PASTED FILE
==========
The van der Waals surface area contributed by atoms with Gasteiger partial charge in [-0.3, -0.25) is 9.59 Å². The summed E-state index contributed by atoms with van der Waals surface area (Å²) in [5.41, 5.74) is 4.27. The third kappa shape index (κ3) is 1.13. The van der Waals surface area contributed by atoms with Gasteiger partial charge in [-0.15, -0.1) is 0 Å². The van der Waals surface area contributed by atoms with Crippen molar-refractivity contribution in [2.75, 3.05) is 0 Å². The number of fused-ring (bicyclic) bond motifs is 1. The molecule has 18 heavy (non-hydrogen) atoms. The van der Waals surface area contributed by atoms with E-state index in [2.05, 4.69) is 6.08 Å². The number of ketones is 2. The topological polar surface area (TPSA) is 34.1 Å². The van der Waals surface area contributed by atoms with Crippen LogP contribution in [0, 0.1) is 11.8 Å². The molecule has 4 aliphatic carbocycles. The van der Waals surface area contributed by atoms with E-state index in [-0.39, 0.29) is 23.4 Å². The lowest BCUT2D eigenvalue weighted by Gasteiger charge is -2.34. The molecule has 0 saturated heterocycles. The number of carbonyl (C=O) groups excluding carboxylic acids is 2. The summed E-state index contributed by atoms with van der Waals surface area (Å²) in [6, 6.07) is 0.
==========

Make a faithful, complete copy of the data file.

The van der Waals surface area contributed by atoms with Gasteiger partial charge in [-0.3, -0.25) is 9.59 Å². The summed E-state index contributed by atoms with van der Waals surface area (Å²) in [5.41, 5.74) is 4.27. The third kappa shape index (κ3) is 1.13. The van der Waals surface area contributed by atoms with Gasteiger partial charge in [-0.15, -0.1) is 0 Å². The van der Waals surface area contributed by atoms with Crippen molar-refractivity contribution in [2.75, 3.05) is 0 Å². The number of fused-ring (bicyclic) bond motifs is 1. The molecule has 18 heavy (non-hydrogen) atoms. The van der Waals surface area contributed by atoms with E-state index in [2.05, 4.69) is 6.08 Å². The number of ketones is 2. The topological polar surface area (TPSA) is 34.1 Å². The van der Waals surface area contributed by atoms with Crippen LogP contribution in [0, 0.1) is 11.8 Å². The molecule has 4 aliphatic carbocycles. The van der Waals surface area contributed by atoms with E-state index in [-0.39, 0.29) is 23.4 Å². The lowest BCUT2D eigenvalue weighted by Gasteiger charge is -2.34. The molecule has 0 saturated heterocycles. The number of carbonyl (C=O) groups excluding carboxylic acids is 2. The summed E-state index contributed by atoms with van der Waals surface area (Å²) in [6, 6.07) is 0.